“The trouble with biologic drugs is they are inherently tricky to manufacture, very small changes in temperature, ph, or whatever else can throw the whole thing out the window.”
As part of his honours thesis, Teddy is trying to determine whether biosimilar molecules can be patented.
“A lot of people know about generics. Generics are copies of small size synthetic drugs. For example, aspirin has 21 atoms in each molecule and can be reproduced exactly. Some of the smaller biologics contain 2000 to 4000 atoms in a very complex 3D structure. To produce an exact copy of a biologic is almost impossible, hence bioSIMILAR. The question of patents arises because they are not identical to the originator.”
Teddy drew on these findings when he presented at the recent Pharmaceutical Society of Australia’s annual conference in Sydney.
Meanwhile Simone is investigating how the self-regulation of Australia’s privately-run drug rehabilitation centres affects the health outcomes and consumer protection of patients.
“In Australia at the moment, anyone can open a rehabilitation clinic, which includes anything from alcohol, tobacco and illicit drugs like speed, heroin and cocaine or prescription medication, opiate-based painkillers that people can get addicted to,” she says.
“An addict has very complex needs, they often have mental health issues, they need a whole range of treatments, they may have other health issues related to their addiction.
If we don’t treat properly, they’re not only incurring costs to themselves through their own health, but they are not participating productive members of society.
“Because it’s not regulated there are a lot of exploitive practices out there and I’m looking at what we can do to fix that. I’ve compared it with the regulation in the public system, any registered health professional has really strict rules around what they can advertise, how they can treat, what services they can offer and who can operate a clinic; whereas there is no control over entry into the private rehabilitation industry, they can offer whatever services they like, they can charge whatever they like, they can advertise whatever they want.”
The pair will finish their studies at the University of the Sunshine Coast in mid 2018, not only a milestone in their careers, but also a major achievement for Simone, who has also been overcoming her own health issues.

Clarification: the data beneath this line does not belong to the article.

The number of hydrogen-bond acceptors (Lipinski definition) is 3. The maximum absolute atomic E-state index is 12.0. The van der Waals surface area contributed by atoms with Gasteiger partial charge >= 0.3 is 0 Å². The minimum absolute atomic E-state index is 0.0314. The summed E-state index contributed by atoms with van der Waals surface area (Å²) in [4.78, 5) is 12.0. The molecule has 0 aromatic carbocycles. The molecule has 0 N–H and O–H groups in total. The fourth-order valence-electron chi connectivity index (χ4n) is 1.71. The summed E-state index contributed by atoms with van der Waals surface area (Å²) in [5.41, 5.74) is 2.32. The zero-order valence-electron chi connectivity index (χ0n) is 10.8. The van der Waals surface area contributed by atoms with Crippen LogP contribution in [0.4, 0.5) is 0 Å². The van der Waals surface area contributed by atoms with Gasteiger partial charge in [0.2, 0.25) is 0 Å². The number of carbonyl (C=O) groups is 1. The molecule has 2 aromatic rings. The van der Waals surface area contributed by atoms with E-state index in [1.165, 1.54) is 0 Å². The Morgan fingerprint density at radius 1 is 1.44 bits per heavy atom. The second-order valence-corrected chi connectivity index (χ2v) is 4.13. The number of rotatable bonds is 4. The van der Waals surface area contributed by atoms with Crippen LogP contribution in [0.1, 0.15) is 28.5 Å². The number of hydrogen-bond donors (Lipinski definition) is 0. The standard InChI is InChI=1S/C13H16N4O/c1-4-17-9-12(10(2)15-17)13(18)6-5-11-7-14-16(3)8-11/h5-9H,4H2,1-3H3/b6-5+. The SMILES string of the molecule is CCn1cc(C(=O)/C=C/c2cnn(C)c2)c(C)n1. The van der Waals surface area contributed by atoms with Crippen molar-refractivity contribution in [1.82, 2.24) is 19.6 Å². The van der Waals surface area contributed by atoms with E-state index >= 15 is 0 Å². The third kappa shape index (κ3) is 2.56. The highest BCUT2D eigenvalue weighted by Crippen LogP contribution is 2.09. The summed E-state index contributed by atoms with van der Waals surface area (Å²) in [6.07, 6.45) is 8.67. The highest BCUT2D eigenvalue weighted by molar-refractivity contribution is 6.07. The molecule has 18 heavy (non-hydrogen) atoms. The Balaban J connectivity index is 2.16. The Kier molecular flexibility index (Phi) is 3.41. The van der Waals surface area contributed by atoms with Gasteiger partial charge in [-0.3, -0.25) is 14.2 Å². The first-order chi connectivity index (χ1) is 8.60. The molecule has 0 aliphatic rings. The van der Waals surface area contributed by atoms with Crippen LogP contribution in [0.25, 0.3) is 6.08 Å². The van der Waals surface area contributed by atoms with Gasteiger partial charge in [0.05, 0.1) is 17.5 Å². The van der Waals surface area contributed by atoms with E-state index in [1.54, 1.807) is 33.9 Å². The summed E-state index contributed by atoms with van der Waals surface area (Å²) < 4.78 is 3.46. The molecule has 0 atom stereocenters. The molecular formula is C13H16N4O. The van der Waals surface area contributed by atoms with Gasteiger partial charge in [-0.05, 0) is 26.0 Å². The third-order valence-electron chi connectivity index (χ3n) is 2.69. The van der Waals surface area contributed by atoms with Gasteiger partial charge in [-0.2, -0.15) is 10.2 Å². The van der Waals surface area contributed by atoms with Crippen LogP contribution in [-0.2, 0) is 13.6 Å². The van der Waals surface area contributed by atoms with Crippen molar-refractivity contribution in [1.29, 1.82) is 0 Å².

“In exam time last semester I found a lump, I wasn’t concerned as I had no family history of breast cancer, which I’ve since found out doesn’t mean a thing. One-in-eight women get diagnosed with breast cancer, it’s pretty common, which I’m very happy about because it’s very treatable,” she says optimistically.
I’ve always done a breast self examination and maybe that’s because I’m a pharmacist, but there are a number of women who don’t do it, don’t know how to do it, or don’t know what they’re looking for. I didn’t know what I was looking for, I just knew it would be something that wasn’t normal. If I can give anyone any advice, it’s to examine yourself regularly.”
As soon as Simone finished her exams in July, she went to her GP and was told she had invasive ductal carcinoma in the breast.
Eight days after being diagnosed, Simone underwent surgery to have the lump removed as well as the lymph nodes in the left armpit. A week later she was in Sydney supporting Teddy in his presentation at the pharmaceutical conference.
It was the oncologist who encouraged me to continue with uni, I had to give up work straight away, but they said I need to keep my mind active otherwise I’ll get chemo brain,” she says.
Despite being plagued with immense fatigue, Simone says she tries to pace herself in her studies, and is anticipating the end of her treatment in February.
Looking into her husband’s eyes, the pair share a laugh; they are even more in love than the day they met.